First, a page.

What is the Government’s coronavirus strategy on staying at home and social distancing?

Prime Minister Boris Johnson speaks during a media briefing in Downing Street, London, on coronaviru

Prime Minister Boris Johnson speaks during a media briefing in Downing Street, London, on coronavirus (COVID-19). Picture: Ian Vogler/Daily Mirror/PA Wire - Credit: PA

The Prime Minister issued what appeared to be a final warning for people to abide by coronavirus social distancing measures or face tougher restrictions in the coming days.

In a briefing at number 10, Boris Johnson hinted at stricter measures to limit social gatherings in open spaces, but stopped short of stating that the UK would be subject to a curfew.

Here are the key points from Sunday’s press conference:

Social restrictions

Mr Johnson said the ability to go outdoors for exercise was extremely important for people’s wellbeing, but said it needed to be done “responsibly”.

“My message is you’ve got to do this in line with the advice, you’ve got to follow the social distancing rule - keep two metres apart,” he said.

He said if people fail to keep to the rules, “tougher measures” will have to be introduced, but refused to say what exactly they would be.

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“I don’t think you need to use your imagination very much to see where we might have to go, and we will think about this very very actively in the next 24 hours,” he said.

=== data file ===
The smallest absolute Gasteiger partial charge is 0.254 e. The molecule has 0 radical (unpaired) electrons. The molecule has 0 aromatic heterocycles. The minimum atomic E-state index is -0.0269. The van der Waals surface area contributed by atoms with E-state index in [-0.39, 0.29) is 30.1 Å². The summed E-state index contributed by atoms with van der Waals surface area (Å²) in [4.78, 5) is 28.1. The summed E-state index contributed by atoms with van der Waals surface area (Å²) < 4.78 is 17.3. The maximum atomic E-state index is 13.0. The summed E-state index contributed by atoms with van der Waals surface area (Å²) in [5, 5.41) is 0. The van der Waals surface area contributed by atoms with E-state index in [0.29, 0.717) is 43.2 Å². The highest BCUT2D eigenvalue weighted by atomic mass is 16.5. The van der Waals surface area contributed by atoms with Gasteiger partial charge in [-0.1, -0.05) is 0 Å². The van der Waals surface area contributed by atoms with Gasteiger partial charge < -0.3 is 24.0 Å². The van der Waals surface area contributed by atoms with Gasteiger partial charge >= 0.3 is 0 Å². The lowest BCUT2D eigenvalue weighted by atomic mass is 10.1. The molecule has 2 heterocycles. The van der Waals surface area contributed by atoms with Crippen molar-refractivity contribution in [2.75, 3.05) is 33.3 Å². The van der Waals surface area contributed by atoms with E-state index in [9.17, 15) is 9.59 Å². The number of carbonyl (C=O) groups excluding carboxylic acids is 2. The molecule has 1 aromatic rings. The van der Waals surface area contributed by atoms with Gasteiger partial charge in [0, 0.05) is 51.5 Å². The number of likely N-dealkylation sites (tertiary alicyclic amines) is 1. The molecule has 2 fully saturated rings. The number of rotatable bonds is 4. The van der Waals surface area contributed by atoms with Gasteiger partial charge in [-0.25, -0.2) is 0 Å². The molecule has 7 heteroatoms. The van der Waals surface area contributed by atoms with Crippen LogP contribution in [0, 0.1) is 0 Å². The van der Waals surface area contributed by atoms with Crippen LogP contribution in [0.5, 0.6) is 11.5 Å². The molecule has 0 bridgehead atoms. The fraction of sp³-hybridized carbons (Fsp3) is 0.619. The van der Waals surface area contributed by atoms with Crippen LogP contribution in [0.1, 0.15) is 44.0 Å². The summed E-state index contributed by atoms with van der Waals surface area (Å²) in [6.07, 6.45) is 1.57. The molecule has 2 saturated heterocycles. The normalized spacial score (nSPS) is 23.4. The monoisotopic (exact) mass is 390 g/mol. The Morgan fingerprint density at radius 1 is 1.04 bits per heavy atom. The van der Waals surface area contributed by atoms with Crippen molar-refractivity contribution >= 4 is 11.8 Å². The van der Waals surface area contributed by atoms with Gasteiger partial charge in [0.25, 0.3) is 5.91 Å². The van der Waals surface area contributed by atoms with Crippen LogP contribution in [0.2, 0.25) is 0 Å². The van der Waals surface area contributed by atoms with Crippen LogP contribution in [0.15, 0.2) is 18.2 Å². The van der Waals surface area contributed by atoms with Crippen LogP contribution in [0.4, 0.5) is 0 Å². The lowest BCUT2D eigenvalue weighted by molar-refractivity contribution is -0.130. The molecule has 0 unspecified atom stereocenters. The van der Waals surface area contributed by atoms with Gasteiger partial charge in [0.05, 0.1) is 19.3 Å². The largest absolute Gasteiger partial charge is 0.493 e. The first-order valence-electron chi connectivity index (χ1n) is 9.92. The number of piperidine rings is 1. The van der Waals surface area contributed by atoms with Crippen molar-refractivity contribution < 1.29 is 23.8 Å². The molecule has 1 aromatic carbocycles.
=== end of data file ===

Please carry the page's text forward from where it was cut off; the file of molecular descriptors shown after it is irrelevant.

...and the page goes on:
“We need to think about the kind of measures we’ve seen elsewhere - other countries that have been forced to bring in restrictions on people’s movements altogether. Now as I say I don’t want to do that.”

Social shielding

Deputy chief medical officer Dr Jenny Harries said 1.5 million people who have been identified as clinically vulnerable will be advised in the coming days to take shielding measures.

Those measures include staying at home at all times and avoiding any face-to-face contact.

However she said the Government may have overestimated the number.

“For any of the public listening who might be in this group, because we want to be as inclusive as possible, we may slightly overestimate the number of individuals,” Dr Harries said.

Smaller groups, greater risk

In regard to social gatherings, Dr Harries said smaller groups of around 10 to 20 people presented a higher risk than large-scale gatherings.

She said: “It’s very difficult to be in a family group when you know each other very well and stay two metres apart - they’re probably riskier gatherings than the large ones.”

Local hubs

Communities Secretary Robert Jenrick said the Government was creating a network of local hubs to assist the clinically vulnerable who will be impacted by shielding measures.

Medicines will be delivered by pharmacists to those affected, while councils working with supermarkets will drop-off groceries on their doorsteps.

“Nobody needs to worry about getting the food and essential items that they will need,” he said.

Mr Jenrick said the care parcels will initially be free, with the Treasury footing the bill. But he added that the arrangement could change in the future.

He said: “If over time we’re able to refine it into a more sophisticated offer which is more tailored to individuals’ needs - and we’re working with supermarkets to see if that is possible in time - then it may be a different arrangement.”

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